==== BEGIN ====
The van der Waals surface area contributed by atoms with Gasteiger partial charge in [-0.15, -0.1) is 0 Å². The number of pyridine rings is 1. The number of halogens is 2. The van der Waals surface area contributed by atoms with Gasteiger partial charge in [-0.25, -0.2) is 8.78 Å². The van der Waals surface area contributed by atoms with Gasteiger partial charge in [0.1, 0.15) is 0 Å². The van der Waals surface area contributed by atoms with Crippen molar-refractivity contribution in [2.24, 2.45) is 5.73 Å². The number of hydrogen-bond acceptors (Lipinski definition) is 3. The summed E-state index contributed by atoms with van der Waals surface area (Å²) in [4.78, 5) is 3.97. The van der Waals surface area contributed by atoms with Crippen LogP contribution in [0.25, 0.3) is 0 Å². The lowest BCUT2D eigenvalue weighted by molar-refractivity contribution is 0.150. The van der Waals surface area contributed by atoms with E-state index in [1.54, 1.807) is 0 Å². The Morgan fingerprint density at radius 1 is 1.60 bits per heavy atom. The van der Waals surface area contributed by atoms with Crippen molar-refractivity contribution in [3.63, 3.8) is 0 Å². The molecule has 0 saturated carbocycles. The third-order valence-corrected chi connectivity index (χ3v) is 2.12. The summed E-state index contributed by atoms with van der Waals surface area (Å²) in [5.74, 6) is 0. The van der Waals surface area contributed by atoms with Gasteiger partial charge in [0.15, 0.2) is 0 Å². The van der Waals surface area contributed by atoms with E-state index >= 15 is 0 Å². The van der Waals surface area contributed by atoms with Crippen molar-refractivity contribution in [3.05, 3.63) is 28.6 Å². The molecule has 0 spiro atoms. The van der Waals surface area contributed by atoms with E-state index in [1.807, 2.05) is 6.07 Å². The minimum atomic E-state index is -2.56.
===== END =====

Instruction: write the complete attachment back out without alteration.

The van der Waals surface area contributed by atoms with Gasteiger partial charge in [-0.15, -0.1) is 0 Å². The number of pyridine rings is 1. The number of halogens is 2. The van der Waals surface area contributed by atoms with Gasteiger partial charge in [-0.25, -0.2) is 8.78 Å². The van der Waals surface area contributed by atoms with Gasteiger partial charge in [0.1, 0.15) is 0 Å². The van der Waals surface area contributed by atoms with Crippen molar-refractivity contribution in [2.24, 2.45) is 5.73 Å². The number of hydrogen-bond acceptors (Lipinski definition) is 3. The summed E-state index contributed by atoms with van der Waals surface area (Å²) in [4.78, 5) is 3.97. The van der Waals surface area contributed by atoms with Crippen LogP contribution in [0.25, 0.3) is 0 Å². The lowest BCUT2D eigenvalue weighted by molar-refractivity contribution is 0.150. The van der Waals surface area contributed by atoms with E-state index in [1.54, 1.807) is 0 Å². The Morgan fingerprint density at radius 1 is 1.60 bits per heavy atom. The van der Waals surface area contributed by atoms with Crippen molar-refractivity contribution in [3.63, 3.8) is 0 Å². The molecule has 0 saturated carbocycles. The third-order valence-corrected chi connectivity index (χ3v) is 2.12. The summed E-state index contributed by atoms with van der Waals surface area (Å²) in [5.74, 6) is 0. The van der Waals surface area contributed by atoms with Gasteiger partial charge in [0.15, 0.2) is 0 Å². The van der Waals surface area contributed by atoms with E-state index >= 15 is 0 Å². The van der Waals surface area contributed by atoms with Crippen molar-refractivity contribution in [3.05, 3.63) is 28.6 Å². The molecule has 0 spiro atoms. The van der Waals surface area contributed by atoms with E-state index in [1.807, 2.05) is 6.07 Å². The minimum atomic E-state index is -2.56.